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1.2.7: Second Formulation of the Categorical Imperative

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    89076
  •  The second formulation (CI-2) is the following:

    So act that you use humanity, in your own person as well as in the person of any other, always at the same time as an end, never merely as a means.

    Kant thinks that CI-1 and CI-2 are two sides of the same coin, though precisely how they are related is a matter of scholarly debate. Put very simply CI-2 says you should not use people, because if you do, you are failing to treat them as a rational agent and this is morally wrong.

    For example, if I use your essay without your knowledge then I have not treated you as a rational agent. I would have done had I asked you for your essay and you had freely chosen to let me have it. But given that I did not ask you, I was in a sense making choices on your behalf and thus did not treat you as a rational agent. So according to Kant I should always treat you as an end not a means. I should always treat you as a free rational agent.

    Kant’s theory then has a way of respecting the dignity of people. We should treat people with respect and with dignity purely on the basis that they are rational agents, and not because of their race, gender, education, upbringing etc. From this you can also see that Kant’s theory allows us to speak about “rights”. If someone has a right then they have this right irrespective of gender, education, upbringing etc. For example, Jill has a right to free speech because she is a person, consequently that right will not disappear if she changes her location, personal circumstances, relationship status, political viewpoint etc. After all she does not stop being a person.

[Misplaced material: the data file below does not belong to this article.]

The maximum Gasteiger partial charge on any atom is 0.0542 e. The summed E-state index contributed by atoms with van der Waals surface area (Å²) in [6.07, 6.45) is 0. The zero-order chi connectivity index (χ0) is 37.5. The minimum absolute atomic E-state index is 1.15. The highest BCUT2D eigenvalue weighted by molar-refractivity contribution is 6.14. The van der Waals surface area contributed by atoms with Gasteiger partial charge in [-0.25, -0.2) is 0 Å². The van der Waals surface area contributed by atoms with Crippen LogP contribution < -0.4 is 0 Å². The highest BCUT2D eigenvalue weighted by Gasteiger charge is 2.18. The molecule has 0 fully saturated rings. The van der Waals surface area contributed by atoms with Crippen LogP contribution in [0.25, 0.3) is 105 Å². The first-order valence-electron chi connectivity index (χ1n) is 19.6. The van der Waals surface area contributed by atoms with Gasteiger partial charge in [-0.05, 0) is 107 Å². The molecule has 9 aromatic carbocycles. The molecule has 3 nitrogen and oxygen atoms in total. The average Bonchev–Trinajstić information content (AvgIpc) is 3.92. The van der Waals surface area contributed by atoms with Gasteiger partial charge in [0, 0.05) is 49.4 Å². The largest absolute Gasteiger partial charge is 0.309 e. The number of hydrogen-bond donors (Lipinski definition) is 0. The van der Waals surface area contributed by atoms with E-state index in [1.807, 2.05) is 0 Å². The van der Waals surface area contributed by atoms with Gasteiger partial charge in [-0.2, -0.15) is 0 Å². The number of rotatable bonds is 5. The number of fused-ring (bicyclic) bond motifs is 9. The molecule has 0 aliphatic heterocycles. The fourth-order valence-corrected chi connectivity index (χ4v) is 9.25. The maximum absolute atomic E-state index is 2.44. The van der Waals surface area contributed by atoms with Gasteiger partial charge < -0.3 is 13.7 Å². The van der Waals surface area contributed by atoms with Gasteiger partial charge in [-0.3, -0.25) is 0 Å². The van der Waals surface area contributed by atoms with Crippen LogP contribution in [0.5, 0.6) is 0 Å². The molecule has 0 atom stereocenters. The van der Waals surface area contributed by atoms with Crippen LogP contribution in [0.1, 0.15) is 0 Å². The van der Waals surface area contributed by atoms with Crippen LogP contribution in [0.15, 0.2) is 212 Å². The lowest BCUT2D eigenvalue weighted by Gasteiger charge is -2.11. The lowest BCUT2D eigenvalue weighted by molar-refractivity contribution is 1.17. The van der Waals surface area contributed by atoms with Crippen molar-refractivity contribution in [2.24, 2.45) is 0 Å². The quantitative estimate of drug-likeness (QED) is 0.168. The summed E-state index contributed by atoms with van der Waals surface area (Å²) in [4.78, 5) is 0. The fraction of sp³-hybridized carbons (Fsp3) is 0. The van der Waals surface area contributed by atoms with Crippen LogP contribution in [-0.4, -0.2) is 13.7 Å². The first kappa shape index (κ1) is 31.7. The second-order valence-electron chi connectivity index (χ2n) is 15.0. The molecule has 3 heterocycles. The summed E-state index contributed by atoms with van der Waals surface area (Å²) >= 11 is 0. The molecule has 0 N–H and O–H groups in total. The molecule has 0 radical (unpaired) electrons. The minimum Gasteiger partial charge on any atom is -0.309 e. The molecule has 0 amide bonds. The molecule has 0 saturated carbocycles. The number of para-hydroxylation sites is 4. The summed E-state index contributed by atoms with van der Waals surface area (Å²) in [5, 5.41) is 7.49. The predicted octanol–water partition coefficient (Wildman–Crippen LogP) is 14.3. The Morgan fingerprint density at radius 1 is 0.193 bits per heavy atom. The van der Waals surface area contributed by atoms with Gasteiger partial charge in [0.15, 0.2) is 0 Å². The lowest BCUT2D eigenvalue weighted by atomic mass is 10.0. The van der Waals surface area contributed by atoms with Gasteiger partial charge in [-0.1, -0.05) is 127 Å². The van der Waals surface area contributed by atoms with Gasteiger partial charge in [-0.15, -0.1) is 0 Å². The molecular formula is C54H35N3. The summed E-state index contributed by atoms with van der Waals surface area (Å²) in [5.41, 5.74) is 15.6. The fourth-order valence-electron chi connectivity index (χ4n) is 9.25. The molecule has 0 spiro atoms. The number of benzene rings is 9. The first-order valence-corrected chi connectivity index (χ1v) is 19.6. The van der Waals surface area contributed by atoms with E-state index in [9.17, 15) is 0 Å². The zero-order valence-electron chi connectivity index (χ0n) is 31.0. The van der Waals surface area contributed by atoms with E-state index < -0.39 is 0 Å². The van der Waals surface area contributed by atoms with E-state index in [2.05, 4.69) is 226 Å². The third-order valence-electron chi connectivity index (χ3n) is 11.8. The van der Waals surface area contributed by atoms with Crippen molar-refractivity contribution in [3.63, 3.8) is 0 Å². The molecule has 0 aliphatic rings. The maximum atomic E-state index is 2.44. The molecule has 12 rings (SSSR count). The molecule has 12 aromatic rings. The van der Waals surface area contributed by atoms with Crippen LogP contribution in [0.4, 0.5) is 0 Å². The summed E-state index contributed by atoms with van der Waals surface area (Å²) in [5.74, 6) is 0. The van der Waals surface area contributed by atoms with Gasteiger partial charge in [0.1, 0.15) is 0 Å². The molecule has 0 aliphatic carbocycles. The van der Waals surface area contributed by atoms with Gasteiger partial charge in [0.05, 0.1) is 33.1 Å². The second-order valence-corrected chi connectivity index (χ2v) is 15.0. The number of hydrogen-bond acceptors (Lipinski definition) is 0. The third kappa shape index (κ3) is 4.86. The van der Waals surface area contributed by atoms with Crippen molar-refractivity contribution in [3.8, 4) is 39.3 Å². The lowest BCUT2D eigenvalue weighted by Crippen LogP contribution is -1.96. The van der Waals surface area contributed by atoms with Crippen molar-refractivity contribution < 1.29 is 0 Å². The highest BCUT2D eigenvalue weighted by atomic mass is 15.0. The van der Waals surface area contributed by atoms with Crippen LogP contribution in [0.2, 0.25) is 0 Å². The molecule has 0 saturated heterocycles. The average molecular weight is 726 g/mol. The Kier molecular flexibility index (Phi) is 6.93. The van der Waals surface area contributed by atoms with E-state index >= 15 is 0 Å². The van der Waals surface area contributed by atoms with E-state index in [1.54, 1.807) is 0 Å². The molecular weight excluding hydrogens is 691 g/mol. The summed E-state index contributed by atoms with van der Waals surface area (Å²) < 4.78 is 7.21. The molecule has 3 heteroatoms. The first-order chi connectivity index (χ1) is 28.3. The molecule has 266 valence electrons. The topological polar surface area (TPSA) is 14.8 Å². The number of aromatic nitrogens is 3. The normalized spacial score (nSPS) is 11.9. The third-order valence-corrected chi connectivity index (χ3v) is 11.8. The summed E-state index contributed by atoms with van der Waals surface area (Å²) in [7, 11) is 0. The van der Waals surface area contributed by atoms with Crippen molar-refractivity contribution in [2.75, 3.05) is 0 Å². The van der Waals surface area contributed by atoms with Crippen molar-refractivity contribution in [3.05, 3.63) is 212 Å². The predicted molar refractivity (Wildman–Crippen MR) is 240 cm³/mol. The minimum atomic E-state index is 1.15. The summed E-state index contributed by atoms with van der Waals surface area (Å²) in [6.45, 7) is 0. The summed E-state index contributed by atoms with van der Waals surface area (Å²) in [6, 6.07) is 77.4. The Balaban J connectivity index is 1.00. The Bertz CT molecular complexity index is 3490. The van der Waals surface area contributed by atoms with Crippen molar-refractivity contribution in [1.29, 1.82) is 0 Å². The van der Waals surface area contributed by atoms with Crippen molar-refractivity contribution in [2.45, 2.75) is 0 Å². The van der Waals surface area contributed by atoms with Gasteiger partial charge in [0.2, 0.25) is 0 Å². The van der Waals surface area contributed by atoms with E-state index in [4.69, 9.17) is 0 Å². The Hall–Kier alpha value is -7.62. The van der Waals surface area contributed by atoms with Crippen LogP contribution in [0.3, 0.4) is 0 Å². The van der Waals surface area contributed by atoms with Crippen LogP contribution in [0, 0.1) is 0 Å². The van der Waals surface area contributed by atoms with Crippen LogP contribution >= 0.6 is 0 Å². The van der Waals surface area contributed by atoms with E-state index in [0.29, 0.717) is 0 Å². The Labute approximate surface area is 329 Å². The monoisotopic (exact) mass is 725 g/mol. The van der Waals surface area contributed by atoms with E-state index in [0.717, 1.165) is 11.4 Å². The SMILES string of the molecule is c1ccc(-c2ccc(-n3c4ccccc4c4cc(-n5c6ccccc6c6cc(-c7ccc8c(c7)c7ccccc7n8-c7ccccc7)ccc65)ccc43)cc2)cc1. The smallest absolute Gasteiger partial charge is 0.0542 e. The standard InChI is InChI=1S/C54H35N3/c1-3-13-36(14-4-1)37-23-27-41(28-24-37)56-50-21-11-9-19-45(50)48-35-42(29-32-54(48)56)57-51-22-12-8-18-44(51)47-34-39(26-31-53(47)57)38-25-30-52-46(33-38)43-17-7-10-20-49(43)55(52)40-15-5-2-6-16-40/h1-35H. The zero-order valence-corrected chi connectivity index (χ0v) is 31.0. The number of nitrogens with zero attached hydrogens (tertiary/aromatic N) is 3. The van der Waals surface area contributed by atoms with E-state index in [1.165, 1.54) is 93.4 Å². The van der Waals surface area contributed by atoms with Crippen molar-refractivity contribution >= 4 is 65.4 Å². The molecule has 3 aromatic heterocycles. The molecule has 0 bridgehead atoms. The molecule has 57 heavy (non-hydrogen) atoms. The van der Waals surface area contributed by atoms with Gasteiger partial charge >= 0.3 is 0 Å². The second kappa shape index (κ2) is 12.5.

Importantly, CI-2 does not say that you either treat someone as a means or an end. I could treat someone as an end by treating them as a means. Suppose that you have freely decided to become a taxi driver. If I use you as a means by asking you to take me to the airport I am also treating you as an end. But Kant does not believe this to be morally wrong because I am respecting you as a rational agent; after all, you chose to be a taxi driver. Of course, if I get into your car and point a gun at your head and ask to be taken to the airport then I am not treating you as an end but rather solely as a means, which is wrong.

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